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Most of the clothes are designed with ease when it comes to care and don't require anything extraordinary to handle. Here is the collection spot for everything I felt needed mentioning that is not dealt with elsewhere, or required a more expansive treatment than a mere note on each item page. Generally, a cold or lukewarm machine wash with a nice laundry detergent/powder you like to use and a line dry is good.


To be honest, no wash is great (to an extent lol). When I think clothes need a refresh, I usually start with a spot-clean, or hang it in the sun, by a window for full air circulation, sometimes hand wash depending or finally - I'll throw it in the machine. Rarely do I visit the dry-cleaners. Ironing is all good, correct the setting depending on the material.  I only  ask you be   conscious  of  laundering, particularly for the following items.


Sling bag and shoulder-padded sling bag

After hand-dyeing, construction and waxing one by one, I leave them to cure for at least 48 hours to allow the beeswax to fully settle and adhere to the fibres of the bag.

Due to the construction process, washing the sling bags how you typically would with a regular load isn't recommended.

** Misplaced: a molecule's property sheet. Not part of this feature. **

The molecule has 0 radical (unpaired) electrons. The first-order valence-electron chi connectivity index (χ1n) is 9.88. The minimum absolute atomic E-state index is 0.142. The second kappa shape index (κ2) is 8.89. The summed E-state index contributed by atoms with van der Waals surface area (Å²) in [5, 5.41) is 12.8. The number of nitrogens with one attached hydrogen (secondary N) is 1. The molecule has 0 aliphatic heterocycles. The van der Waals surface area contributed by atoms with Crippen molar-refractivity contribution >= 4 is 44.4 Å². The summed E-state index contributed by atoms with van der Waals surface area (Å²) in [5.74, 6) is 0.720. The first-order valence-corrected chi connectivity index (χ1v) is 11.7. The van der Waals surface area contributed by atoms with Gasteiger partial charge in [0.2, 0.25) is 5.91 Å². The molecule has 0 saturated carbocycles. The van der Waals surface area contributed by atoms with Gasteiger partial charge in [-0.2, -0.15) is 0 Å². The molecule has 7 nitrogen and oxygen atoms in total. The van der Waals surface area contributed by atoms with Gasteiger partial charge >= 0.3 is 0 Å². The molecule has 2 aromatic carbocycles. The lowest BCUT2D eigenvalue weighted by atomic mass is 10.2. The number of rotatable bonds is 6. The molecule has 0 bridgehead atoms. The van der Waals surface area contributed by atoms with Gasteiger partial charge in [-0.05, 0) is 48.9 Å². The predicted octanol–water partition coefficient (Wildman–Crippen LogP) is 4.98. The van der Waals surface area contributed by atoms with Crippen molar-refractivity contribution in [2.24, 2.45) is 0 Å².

Mia wears the sling bag in Sand (left), and the shoulder-padded sling bag as an apron skirt (right).

Beeswaxed cotton is a great material intended to age and develop its own unique wear while being water-resistant. If you ever need to clean or refresh your sling bag, it's best to follow the guidelines below.  


To prevent unwanted beeswax residue either on your iron or ironing surface, iron your bag sandwiched between two cloths or old towels to protect from excess beeswax melting.

  • Brush away dirt or marks with a dry brush.
  • Wipe away marks or stains with a damp cloth (the less water the better).
  • Marks caused by water can generally be ironed out. 
  • Avoid extreme temperatures like hot cars, as the wax on the cotton can potentially melt.